When our other prospect writers submit scouting reports, I will provide a short background and industry consensus tool grades. There are two reasons for this: 1) giving context to account for the writer seeing a bad outing (never threw his change-up, coming back from injury, etc.) and 2) not making him go on about the player’s background or speculate about what may have happened in other outings.
The writer still grades the tools based on what they saw, I’m just letting the reader know what he would’ve seen in many other games from this season, particularly with young players that may be fatigued late in the season. Often, those will be the same grades. The grades are presented as present/future on the 20-80 scouting scale and very shortly I’ll publish a series going into more depth explaining these grades. – Kiley
Juan Perez, RHP, Johnson City Cardinals (STL, RK-Advanced—Viewed 7/23 at Princeton)
Perez is a 6’2/195, 19-year-old Venezuelan righty that signed for $80,000 in August 2011 at age 16. He’s steadily progressed from DSL to GCL to Appy League as a starter in his three pro seasons and is noted for his arm speed. Nathaniel’s grades surpass what scouts I asked about Perez told me, as Perez has improved this year in a league where only a handful of teams have their scouts do formal coverage.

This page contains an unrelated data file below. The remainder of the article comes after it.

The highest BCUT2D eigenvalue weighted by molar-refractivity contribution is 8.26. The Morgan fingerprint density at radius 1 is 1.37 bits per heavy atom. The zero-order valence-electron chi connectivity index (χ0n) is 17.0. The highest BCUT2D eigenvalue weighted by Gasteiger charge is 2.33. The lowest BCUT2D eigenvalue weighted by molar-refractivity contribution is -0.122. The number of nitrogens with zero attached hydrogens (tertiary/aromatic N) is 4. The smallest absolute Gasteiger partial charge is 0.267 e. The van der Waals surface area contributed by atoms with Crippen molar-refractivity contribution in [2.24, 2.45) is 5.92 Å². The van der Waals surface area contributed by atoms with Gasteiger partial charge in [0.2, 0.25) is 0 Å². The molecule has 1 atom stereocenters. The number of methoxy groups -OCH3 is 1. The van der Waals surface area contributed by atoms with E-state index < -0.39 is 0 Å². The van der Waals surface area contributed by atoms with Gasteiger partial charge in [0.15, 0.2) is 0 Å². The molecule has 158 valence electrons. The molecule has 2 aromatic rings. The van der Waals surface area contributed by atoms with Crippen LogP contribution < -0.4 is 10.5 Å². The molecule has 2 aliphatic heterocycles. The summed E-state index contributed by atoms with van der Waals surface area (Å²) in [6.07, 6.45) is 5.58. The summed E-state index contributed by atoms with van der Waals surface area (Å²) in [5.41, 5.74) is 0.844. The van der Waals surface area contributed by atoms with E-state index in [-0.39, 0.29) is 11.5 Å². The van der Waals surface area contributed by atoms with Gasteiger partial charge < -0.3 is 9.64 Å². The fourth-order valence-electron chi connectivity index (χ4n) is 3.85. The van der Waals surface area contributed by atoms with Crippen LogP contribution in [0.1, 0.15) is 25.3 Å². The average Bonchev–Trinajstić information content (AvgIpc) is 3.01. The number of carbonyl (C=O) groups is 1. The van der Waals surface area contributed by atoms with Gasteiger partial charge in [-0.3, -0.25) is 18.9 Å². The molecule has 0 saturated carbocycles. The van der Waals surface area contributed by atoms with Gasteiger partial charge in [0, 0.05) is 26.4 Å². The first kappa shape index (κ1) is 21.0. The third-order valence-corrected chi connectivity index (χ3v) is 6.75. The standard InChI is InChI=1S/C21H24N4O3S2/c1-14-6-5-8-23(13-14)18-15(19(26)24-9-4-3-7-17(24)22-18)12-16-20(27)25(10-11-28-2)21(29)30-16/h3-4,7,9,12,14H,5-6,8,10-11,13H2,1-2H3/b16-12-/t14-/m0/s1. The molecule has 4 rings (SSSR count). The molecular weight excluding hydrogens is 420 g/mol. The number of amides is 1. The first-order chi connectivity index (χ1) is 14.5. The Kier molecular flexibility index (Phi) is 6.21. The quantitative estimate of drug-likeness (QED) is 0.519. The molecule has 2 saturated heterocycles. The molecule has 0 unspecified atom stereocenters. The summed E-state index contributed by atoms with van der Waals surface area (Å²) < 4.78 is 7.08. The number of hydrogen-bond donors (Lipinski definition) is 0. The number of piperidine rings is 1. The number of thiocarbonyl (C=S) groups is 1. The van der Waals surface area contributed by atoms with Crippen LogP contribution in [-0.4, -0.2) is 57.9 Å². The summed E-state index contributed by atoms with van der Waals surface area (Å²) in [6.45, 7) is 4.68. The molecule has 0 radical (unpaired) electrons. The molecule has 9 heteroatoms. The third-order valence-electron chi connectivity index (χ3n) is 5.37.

FB: 50/55, CB: 30/40, CH: 40/45, CMD: 30/40 – Kiley
Given the Cardinals’ propensity for finding big arms out of seemingly nowhere, it’s easy to take interest in a teenager in their system throwing well in the Appy League. Perez doesn’t project as the next massive St. Louis pitching prospect, but he does carry significant intrigue.
Blessed with above-average arm speed, Perez worked at 91-93 mph, touching 94, in the first couple of innings in my viewing before tailing off to 89-92 in the latter half of his outing. The pitch doesn’t have a whole lot of life, and with a fairly mature frame, he doesn’t have as much projection as many teenagers, so its present velocity is easily the fastball’s biggest asset. He does show the ability to drive it down in the zone on occasion, but his command of the pitch is shaky due to his delivery.
Perez employs a tight hybrid 11-to-5 breaking ball that I initially called a slider but was told he refers to as a curve. It arrives at 77-81 mph (like the fastball, it declined a bit in velocity throughout the outing, starting at 79-81 and tailing to 77-79) with some sharpness and bite, though it doesn’t have as much pure break and depth as most curveballs. He likes to throw it as a chase pitch like you can see in the .gif above, but he also shows the ability to put the pitch in the zone against lefties and righties, and it still misses bats in the zone. Given that he can throw a sharp power breaker at his young age, the pitch has decent projection, but it’s tough to imagine it ending up significantly above average barring a revamp of its basic characteristics.